In route back to Cancun to catch our flight, I met a cool couple, Kyle and Andrea, from Utah. I remembered them helping me to get my bike box off the ferry when we arrived and them telling me that they would be on the course to cheer us on. They shared how they rented a scooter to ride the bike course to look for their friends and they could not find me, but they captured a really great finish line photo of me with my hands in the air. When they asked how I got into Triathlons, I really surprised myself with the words that came out of my mouth and realized how inspiring those words could be. I shared with them how I started running 5k's and when I first learned of Triathlons, I dismissed the idea, because I could not swim. But when I had to have abdominal surgery, subsequently developed double pneumonia and could not breathe well enough to climb a flight of stairs, I was motivated to run again and learn to swim. I told them that "because I could not do anything, I wanted to do everything". This is so true. My dream of becoming a triathlete came when I could not take a shower without getting winded. I did not have a bike, did not know how to swim and could not walk a block, let alone run one. My story is a true testament that if you put your mind to something and invest the time to be able to achieve it, anything is possible. That just happens to be the motto for the full Ironman, which I will tackle one day: ANYTHING IS POSSIBLE!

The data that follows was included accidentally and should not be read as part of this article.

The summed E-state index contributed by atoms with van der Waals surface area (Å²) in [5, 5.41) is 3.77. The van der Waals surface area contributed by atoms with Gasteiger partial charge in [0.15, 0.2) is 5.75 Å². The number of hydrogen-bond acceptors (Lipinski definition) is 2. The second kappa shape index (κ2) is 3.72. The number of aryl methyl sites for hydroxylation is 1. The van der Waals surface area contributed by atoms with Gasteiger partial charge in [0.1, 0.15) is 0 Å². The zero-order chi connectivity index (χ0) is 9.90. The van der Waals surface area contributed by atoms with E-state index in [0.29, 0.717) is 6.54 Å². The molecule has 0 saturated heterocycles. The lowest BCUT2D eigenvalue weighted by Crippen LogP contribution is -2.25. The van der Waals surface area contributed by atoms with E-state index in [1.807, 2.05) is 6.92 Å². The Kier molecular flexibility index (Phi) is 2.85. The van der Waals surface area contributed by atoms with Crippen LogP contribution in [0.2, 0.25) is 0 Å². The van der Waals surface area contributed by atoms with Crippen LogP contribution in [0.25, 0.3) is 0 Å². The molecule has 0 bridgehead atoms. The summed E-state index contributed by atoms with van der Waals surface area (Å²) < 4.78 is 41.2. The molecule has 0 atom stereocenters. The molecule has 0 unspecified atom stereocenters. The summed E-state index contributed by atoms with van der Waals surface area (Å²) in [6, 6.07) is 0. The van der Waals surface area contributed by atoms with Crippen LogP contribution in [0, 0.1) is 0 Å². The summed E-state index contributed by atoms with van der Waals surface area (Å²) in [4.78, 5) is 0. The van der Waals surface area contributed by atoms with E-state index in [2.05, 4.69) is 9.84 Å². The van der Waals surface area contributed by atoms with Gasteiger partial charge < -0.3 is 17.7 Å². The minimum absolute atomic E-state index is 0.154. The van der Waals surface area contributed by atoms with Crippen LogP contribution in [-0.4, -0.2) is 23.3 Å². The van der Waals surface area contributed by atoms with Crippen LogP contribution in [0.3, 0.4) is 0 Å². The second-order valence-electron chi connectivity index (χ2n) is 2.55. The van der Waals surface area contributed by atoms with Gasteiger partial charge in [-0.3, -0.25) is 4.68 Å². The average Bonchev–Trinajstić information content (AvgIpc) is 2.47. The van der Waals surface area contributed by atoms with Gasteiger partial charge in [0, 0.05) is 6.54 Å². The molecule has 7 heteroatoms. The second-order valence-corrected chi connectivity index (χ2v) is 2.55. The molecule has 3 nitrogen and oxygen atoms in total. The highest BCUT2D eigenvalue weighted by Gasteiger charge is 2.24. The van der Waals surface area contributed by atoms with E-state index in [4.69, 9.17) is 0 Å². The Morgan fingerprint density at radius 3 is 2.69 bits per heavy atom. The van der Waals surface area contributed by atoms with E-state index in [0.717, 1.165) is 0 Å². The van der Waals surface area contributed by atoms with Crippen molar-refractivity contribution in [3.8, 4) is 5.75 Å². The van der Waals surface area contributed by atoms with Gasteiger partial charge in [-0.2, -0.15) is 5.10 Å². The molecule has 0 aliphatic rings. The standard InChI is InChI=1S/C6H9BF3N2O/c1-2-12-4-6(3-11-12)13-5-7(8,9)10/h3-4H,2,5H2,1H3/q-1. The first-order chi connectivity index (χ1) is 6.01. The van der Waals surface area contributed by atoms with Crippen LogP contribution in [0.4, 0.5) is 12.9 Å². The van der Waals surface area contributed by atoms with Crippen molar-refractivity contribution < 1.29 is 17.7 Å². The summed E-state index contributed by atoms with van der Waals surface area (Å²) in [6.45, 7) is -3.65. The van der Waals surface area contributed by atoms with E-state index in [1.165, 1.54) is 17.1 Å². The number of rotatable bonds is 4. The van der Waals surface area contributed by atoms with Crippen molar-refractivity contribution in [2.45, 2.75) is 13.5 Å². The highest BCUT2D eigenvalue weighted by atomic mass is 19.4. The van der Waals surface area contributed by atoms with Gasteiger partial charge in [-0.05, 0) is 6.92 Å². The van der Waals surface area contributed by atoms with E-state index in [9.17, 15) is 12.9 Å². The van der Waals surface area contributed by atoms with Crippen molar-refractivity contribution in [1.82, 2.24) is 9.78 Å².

Me and the cool Tri guy, Kyle Lambson

Thanks to everyone who sent positive vibes, prayers and thoughts my way. Your support is immeasurable. Thank you to Lisa, Francy and Dawn for traveling and racing with me and to Erin Steptoe and Queen Mum for travel support. You ladies ROCK! We must do this again and invite Philly Joe.

Post dinner at Casa Mission

Tri Becca